From Emotional Intelligence to Emotional Fluency
In the past, when anger consumed me, it tended to linger for days, as I continually replayed the source of my frustration in my mind. During this process, I would inadvertently become self-righteous. Similarly, when I experienced emotional wounds, I would retreat from the world. Unfortunately, this withdrawal resulted in confusion and pain for those close to me, who were left in the cold embrace of my silence.
This pattern of self-righteousness and withdrawal was a recurring theme in my life, largely due to my underdeveloped emotional intelligence.
Emotional Intelligence defined:
The ability to recognize, understand, manage, and effectively utilize emotions, both in oneself and in others. It involves perceiving and comprehending one’s own feelings, as well as those of others to navigate social interactions.
This definition is both appealing and problematic to me. It appears to emphasize a somewhat intellectual approach to emotional experiences, suggesting the need to grasp precisely how others feel. However, I acknowledge that I can't truly fathom another person's emotions; instead, I can offer empathy towards their feelings. Intellectualizing emotions can be relatively straightforward as they often remain confined to our thoughts.
Where my coaching methodology thrives is in linking emotions to the physical realm, allowing individuals to tangibly feel joy or emotional pain within their bodies. This approach is what we refer to as "Body-Based Coaching."
Intellectualizing the Emotional Experience
The problem with intellectualizing an experience is the risk of transforming emotions into mere intellectual exercises, where we name and label them without truly immersing ourselves in the experience. This method can create a sense of control and mastery, giving us a feeling of being on top of our emotions, neatly categorized and managed. Many individuals find themselves residing in this realm of therapy jargon, often describing their afflictions to others, illustrating the downside of excessive intellectualization.
The good news is that starting here is a common beginning point for many of us. And there is a path towards a more gratifying life filled with meaningful interpersonal connections and a profound sense of purpose and self-awareness.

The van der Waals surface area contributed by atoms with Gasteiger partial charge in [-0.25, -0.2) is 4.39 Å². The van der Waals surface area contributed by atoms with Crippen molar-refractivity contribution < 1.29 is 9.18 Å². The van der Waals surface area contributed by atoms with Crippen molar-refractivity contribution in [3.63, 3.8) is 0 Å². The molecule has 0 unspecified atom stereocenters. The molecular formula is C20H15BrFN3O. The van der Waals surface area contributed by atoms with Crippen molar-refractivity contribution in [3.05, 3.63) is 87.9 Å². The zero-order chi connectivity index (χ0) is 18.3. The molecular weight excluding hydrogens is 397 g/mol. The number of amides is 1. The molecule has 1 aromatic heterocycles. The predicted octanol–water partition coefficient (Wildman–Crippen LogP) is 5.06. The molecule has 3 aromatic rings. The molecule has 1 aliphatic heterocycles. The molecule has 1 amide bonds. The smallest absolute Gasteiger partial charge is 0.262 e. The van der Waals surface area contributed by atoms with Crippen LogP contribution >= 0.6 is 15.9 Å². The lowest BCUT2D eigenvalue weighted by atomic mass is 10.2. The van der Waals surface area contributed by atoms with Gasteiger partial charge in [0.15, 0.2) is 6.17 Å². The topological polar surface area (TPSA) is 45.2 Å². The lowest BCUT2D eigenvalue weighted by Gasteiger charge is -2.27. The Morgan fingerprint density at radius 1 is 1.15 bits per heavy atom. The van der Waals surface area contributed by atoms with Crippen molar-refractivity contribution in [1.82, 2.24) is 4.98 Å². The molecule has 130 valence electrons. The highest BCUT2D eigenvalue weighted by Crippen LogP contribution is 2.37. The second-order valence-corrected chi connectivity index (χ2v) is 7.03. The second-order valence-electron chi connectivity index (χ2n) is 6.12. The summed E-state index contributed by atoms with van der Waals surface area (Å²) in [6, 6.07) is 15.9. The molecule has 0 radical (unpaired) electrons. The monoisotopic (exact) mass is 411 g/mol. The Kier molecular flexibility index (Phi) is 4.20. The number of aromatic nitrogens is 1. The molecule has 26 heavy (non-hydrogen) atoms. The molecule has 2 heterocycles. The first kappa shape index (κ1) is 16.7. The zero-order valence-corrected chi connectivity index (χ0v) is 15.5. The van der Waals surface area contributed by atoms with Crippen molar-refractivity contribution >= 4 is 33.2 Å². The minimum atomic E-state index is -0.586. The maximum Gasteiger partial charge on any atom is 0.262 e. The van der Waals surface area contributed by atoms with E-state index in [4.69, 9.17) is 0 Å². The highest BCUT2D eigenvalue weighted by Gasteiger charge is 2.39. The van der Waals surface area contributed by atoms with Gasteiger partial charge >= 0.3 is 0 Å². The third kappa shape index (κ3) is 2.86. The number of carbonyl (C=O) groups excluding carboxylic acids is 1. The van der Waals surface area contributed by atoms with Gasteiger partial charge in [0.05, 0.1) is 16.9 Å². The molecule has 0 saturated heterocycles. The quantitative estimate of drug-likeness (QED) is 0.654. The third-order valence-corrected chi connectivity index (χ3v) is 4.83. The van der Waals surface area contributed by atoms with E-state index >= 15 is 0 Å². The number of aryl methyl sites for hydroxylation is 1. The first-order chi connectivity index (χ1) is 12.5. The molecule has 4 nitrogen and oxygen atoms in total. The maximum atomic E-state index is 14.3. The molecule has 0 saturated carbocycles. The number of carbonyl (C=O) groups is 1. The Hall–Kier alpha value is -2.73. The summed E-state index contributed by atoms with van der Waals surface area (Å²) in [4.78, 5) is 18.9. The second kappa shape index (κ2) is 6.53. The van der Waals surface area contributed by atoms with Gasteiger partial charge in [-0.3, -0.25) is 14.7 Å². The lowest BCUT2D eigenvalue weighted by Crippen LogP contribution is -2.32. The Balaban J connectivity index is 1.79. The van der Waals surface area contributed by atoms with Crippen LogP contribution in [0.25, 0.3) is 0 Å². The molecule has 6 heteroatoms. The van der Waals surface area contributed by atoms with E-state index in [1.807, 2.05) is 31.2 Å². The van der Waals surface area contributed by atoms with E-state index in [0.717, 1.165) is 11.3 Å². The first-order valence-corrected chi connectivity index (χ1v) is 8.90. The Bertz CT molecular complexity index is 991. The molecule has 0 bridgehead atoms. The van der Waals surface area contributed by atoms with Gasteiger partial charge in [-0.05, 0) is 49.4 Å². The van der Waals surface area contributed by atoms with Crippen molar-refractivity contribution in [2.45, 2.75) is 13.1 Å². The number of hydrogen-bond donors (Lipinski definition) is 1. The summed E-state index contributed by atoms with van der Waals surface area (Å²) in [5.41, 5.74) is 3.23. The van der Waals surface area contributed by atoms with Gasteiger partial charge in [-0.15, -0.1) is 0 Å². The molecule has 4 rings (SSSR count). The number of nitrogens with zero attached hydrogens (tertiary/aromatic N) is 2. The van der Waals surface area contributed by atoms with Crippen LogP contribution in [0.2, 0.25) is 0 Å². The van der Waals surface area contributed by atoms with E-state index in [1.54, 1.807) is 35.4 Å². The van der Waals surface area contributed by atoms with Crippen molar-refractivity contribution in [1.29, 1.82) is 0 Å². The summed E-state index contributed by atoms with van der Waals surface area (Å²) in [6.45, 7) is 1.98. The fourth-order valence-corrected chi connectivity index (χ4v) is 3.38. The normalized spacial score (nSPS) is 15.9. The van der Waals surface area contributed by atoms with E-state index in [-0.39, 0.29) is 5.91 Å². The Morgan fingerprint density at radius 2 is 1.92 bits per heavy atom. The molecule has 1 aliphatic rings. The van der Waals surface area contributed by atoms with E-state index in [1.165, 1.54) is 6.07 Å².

Embodiment of Emotional Experience
The bridge to making emotions meaningful lies in our physical bodies. We're all familiar with the way fear tightens the chest or how anger can radiate throughout the body. Conversely, joy can manifest as an effervescent lightness felt throughout the entire body, constituting a body-based experience.
In this context, emotional intelligence revolves around the practice of slowing down, identifying emotions, and then allowing them to resonate in the body for 1-2 minutes. I refer to this crucial step as "Emotional Fluency," wherein I guide individuals on how to sit with all their emotions – the delightful and challenging alike.
By shifting our focus away from mere intellectualization, Emotional Fluency compels us to inhabit our bodies. It encourages us to ask, "Where do I feel this emotion?" The body offers an unadulterated truth, untainted by logic or ego, providing an effective means to cut through the mental clutter.
Embracing Emotional Fluency leads to enhanced clarity and self-awareness. As we embark on the journey of self-discovery, we gain insight into our desires, ultimately paving the way to the coveted state of clarity.
For those wishing to delve deeper into this concept, I propose a three-day exercise. At the end of each day, set aside 1-5 minutes to reflect on an event that transpired during the day. Visualize it, identify the associated emotion, and then shift it from your mind to your body.
Take a deliberate pause to feel that emotion in your body. Feel the thoughts within you, with intention for a focused 90 seconds or less. Afterward, scan your physical body for any tension or notable changes you may have experienced. This practice is a transformative step toward Emotional Fluency and self-discovery.
A ’stretch’ is taking a coaching experience to the outside world and immediately feeling self-confidence grow.